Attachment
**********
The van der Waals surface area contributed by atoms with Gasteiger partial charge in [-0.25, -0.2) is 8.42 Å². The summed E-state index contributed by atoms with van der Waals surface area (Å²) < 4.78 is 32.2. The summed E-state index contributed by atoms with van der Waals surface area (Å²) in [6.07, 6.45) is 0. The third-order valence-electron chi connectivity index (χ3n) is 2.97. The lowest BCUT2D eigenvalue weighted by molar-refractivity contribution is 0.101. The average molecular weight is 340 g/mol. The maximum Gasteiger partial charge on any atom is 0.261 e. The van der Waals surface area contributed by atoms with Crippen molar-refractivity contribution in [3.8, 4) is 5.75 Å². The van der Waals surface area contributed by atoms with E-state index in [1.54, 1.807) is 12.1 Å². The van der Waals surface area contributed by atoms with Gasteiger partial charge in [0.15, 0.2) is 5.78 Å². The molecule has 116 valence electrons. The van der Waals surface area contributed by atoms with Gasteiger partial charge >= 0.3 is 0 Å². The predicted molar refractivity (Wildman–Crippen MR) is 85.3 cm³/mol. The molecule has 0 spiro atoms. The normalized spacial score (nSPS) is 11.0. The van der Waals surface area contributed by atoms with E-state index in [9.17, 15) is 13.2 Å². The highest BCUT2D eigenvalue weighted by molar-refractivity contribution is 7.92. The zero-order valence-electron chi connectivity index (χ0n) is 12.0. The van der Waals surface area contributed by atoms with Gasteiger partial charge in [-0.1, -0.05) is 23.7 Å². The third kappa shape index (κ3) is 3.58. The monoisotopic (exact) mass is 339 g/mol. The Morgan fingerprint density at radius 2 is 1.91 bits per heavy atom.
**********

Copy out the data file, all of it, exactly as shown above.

The van der Waals surface area contributed by atoms with Gasteiger partial charge in [-0.25, -0.2) is 8.42 Å². The summed E-state index contributed by atoms with van der Waals surface area (Å²) < 4.78 is 32.2. The summed E-state index contributed by atoms with van der Waals surface area (Å²) in [6.07, 6.45) is 0. The third-order valence-electron chi connectivity index (χ3n) is 2.97. The lowest BCUT2D eigenvalue weighted by molar-refractivity contribution is 0.101. The average molecular weight is 340 g/mol. The maximum Gasteiger partial charge on any atom is 0.261 e. The van der Waals surface area contributed by atoms with Crippen molar-refractivity contribution in [3.8, 4) is 5.75 Å². The van der Waals surface area contributed by atoms with E-state index in [1.54, 1.807) is 12.1 Å². The van der Waals surface area contributed by atoms with Gasteiger partial charge in [0.15, 0.2) is 5.78 Å². The molecule has 116 valence electrons. The van der Waals surface area contributed by atoms with Gasteiger partial charge >= 0.3 is 0 Å². The predicted molar refractivity (Wildman–Crippen MR) is 85.3 cm³/mol. The molecule has 0 spiro atoms. The normalized spacial score (nSPS) is 11.0. The van der Waals surface area contributed by atoms with E-state index in [9.17, 15) is 13.2 Å². The highest BCUT2D eigenvalue weighted by molar-refractivity contribution is 7.92. The zero-order valence-electron chi connectivity index (χ0n) is 12.0. The van der Waals surface area contributed by atoms with Gasteiger partial charge in [-0.1, -0.05) is 23.7 Å². The third kappa shape index (κ3) is 3.58. The monoisotopic (exact) mass is 339 g/mol. The Morgan fingerprint density at radius 2 is 1.91 bits per heavy atom.